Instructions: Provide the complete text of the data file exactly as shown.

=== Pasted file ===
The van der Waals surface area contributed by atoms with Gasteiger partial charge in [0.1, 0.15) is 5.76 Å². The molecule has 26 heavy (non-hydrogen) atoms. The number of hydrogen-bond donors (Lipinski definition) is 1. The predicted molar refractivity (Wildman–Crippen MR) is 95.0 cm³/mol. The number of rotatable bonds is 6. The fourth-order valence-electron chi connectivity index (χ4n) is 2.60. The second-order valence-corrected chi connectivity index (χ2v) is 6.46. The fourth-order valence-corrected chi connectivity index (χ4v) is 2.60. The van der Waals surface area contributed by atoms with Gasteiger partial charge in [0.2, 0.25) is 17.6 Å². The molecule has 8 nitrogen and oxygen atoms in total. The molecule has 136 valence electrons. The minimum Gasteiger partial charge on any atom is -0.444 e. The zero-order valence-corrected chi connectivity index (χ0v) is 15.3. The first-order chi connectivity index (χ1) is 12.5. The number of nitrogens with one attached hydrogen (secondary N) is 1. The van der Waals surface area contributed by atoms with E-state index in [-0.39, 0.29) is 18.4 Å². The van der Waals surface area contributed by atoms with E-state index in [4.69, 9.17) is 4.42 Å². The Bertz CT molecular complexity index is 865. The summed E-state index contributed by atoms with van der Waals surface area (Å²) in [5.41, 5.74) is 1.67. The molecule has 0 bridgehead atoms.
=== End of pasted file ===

The van der Waals surface area contributed by atoms with Gasteiger partial charge in [0.1, 0.15) is 5.76 Å². The molecule has 26 heavy (non-hydrogen) atoms. The number of hydrogen-bond donors (Lipinski definition) is 1. The predicted molar refractivity (Wildman–Crippen MR) is 95.0 cm³/mol. The number of rotatable bonds is 6. The fourth-order valence-electron chi connectivity index (χ4n) is 2.60. The second-order valence-corrected chi connectivity index (χ2v) is 6.46. The fourth-order valence-corrected chi connectivity index (χ4v) is 2.60. The van der Waals surface area contributed by atoms with Gasteiger partial charge in [0.2, 0.25) is 17.6 Å². The molecule has 8 nitrogen and oxygen atoms in total. The molecule has 136 valence electrons. The minimum Gasteiger partial charge on any atom is -0.444 e. The zero-order valence-corrected chi connectivity index (χ0v) is 15.3. The first-order chi connectivity index (χ1) is 12.5. The number of nitrogens with one attached hydrogen (secondary N) is 1. The van der Waals surface area contributed by atoms with E-state index in [-0.39, 0.29) is 18.4 Å². The van der Waals surface area contributed by atoms with E-state index in [4.69, 9.17) is 4.42 Å². The Bertz CT molecular complexity index is 865. The summed E-state index contributed by atoms with van der Waals surface area (Å²) in [5.41, 5.74) is 1.67. The molecule has 0 bridgehead atoms.